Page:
Gender equality is the removal of deep-seated barriers to equality of opportunity and outcome, such as discriminatory laws, customs, practices and institutional processes. It also entails concern with the development of the freedoms of all individuals, irrespective of gender; to choose outcomes they have reason to value. It is integral to ideas of educational quality, as an education system would lack key dimensions of quality if it was discriminatory or did not develop capabilities in children to work for an education that was personally and socially worthwhile. Some aspects of this are the freedom to enter school, to learn and participate there in safety and security, to develop identities that tolerate others, to promote health and to enjoy economic, political and cultural opportunities. Gender equality in the classroom therefore is a key to connecting schooling and citizenship with human rights and underpins values of care and respect for children and their teachers. Gender equality is an important and ambitious aspiration for countries and education systems, and is linked to the achievement of gender equality in the everyday lives of individuals and groups. Over the last one hundred years there have been huge steps forward towards realising gender equality in education, but there is also considerable difference within the world on these issues and much work still to be done.
There is general agreement that attainment of gender equality requires a multi-faceted approach, there is no single panacea. The following strategies can be employed;
1. Supporting and training teachers for gender equality
Very little work has been done in teacher training courses to help develop teachers’ understanding of gender inequalities and how to overcome them in the classroom. To address the issues of both teachers’ professional and personal orientation, opportunities are needed for student teachers and teachers in-service – who may have had only very limited or no pre-service training – to understand their own gender socialisation and identities and to understand how gender discrimination takes place in schools, as well as their role in addressing it (Chege 2004). Full support of local education authorities, teacher training institutions and in-service providers is needed to enhance the effectiveness of teacher training for gender equality. Because the issues are complex a single training session, either at the pre-service stage or through in-service, is generally not sufficient to change teaching practice and behaviour. And any training that does not extend to supporting teachers develop practicable solutions and is accompanied by monitoring and follow-up support will have limited impact. Where training is coordinated and effective it is not well documented so that knowledge of strategies and learning is not captured and utilised. Strategies need to be explored for storing the knowledge about gender equitable pedagogies that is developed at schools and training centres, so that future teachers can learn from it and become motivated and so to avoid the need for new programmes to ‘start from scratch’ but, rather, to benefit from lessons learned and experience already gained. Teachers face multiple problems and challenges in their personal and professional lives including low pay and poor conditions contributing to low morale and low status. They may face abuse from colleagues and students, while at the same time being expected to be active transformers of the system, to assess textbooks, audit curriculum, develop local curriculum, and develop new classroom practice. Expectations of teachers to become effective change agents for gender equality – inside reformers - will not be met unless teachers are supported and empowered to do this through the coordinated efforts of pre-service training institutions, providers of in-service and ongoing professional development.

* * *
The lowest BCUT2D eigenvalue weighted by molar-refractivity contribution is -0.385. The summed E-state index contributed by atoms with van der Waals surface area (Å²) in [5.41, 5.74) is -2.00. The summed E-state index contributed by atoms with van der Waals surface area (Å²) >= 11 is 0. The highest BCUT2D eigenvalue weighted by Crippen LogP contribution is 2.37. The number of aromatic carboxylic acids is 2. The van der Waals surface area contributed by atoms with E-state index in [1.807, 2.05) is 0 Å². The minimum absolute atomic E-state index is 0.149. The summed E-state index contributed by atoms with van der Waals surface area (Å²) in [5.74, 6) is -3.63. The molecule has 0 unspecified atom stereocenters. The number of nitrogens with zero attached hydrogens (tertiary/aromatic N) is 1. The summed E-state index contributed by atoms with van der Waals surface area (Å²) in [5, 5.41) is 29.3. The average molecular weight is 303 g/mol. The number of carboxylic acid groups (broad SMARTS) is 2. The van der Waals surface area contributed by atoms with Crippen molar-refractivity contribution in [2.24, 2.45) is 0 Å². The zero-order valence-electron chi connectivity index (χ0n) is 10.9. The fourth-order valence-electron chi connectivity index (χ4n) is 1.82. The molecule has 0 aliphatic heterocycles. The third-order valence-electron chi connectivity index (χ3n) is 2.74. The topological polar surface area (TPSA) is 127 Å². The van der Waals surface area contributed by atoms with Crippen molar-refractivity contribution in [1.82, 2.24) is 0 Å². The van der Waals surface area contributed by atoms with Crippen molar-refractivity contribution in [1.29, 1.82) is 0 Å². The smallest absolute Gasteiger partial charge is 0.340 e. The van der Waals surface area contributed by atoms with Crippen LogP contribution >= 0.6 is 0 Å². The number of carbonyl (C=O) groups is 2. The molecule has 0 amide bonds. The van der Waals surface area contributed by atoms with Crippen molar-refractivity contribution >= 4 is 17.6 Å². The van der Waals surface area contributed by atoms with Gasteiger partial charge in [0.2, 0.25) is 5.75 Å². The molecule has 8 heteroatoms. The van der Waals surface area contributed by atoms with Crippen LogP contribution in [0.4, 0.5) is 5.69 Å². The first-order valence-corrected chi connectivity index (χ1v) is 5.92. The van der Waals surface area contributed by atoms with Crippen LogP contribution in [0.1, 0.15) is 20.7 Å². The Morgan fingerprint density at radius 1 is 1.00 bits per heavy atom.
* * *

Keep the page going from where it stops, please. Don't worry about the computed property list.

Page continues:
2. Changing schools in the context of wider societal conditions...
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